First, consider the simple fact that God is the Creator. As such, he is the author of the laws of nature. When God pronounced everything he made "very good," the laws of nature were included. God delighted in them as a reflection of his power, wisdom, goodness, and beauty, and he established them as his ordinary, regular way of governing and sustaining the world. Should he take pleasure in suspending and interrupting them regularly then? For sure, the laws of nature serve as the backdrop against which the extraordinary, otherworldly nature of divine miracles shines. But these miracles are meant to be "extraordinary" events, not commonplace occurrences.

Second, in surveying the Bible we see indeed that signs and wonders were not as common as we might expect. This is amazing when we consider the "supernatural" character of redemptive history in which God is working out his (supernatural) redemption. Even so, we see high concentrations of signs and wonders only at certain times in redemptive history.

The Clusters of Miracles in the Bible

Many biblical scholars have observed that there are three major "clusters" of signs and wonders in redemptive history: Israel's exodus from Egypt; Elijah and Elisha's prophetic ministry; and Jesus and the apostles. Understanding their function within the story of salvation and redemption will help us understand the pattern of God's work in history, and what we should expect during our era in redemptive history.

Israel's exodus from Egypt, of course, is the redemptive event in the Old Testament. As redemption is God's work, it is accompanied by many signs and wonders to demonstrate that fact. The same is true of the period of Jesus and the apostles. Jesus is the Messiah, the Savior of the world. And the redemption he accomplished is supernatural through and through. He is the God-man, the greatest Intrusion from heaven. Everything about him and what he does has an undeniable air of the supernatural. It is fascinating that his death and resurrection are referred to as "his departure" (Greek exodos, Luke 9:31). His work of redemption is to be understood as a new, greater exodus, to which Israel's lesser exodus pointed. Even more interesting is the setting’the conversation in Luke 9:31 took place among Moses, Elijah, and Jesus at the Mount of Transfiguration. We see the two major prophets, who presided over the other clusters of signs and wonders in redemptive history, talking with the Christ, the true prophet, about the ultimate, greatest exodus!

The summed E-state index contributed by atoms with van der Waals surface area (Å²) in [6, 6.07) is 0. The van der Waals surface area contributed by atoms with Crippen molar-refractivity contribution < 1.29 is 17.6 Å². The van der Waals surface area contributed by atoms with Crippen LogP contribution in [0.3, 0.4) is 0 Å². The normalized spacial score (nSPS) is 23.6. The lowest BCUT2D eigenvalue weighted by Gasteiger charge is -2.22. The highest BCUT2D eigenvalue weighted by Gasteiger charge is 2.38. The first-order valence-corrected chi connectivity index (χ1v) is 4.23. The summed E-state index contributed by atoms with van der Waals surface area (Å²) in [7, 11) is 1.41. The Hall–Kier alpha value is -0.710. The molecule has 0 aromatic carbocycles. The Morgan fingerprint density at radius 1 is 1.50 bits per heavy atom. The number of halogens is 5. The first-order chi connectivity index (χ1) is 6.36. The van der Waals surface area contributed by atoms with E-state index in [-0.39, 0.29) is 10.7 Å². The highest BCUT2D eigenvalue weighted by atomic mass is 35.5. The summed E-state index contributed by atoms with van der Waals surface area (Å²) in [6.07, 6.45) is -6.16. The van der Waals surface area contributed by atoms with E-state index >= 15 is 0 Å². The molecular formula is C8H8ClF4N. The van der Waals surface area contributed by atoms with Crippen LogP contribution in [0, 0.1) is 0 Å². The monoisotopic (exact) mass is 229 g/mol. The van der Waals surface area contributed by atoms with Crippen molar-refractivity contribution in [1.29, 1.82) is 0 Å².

We can see the common theme of exodus shared between Israel's exodus and Jesus' life and ministry. But how does the time of Elijah and Elisha fit in? What is so significant about their ministry in redemptive history? Does it have anything to do with the theme of exodus? I believe it does, in a significant way: Elijah and Elisha's ministry is the turning point from the old exodus to the new exodus.

Elijah comes onto the stage during the reign of Ahab, the worst king in Israel's history up to that time. He appeared as the forerunner of the Old Testament prophetic ministry, which brought God's covenant lawsuit against the sinful Israel. As such, it signaled the failure of the old exodus to bring true redemption to the people of God (which was prophesied even before Israel entered the Promised Land; cf. Deut. 30:1-2). Elijah's (and Elisha's) ministry signaled the need for a greater and better exodus to accomplish that purpose. We can see this in two major ways.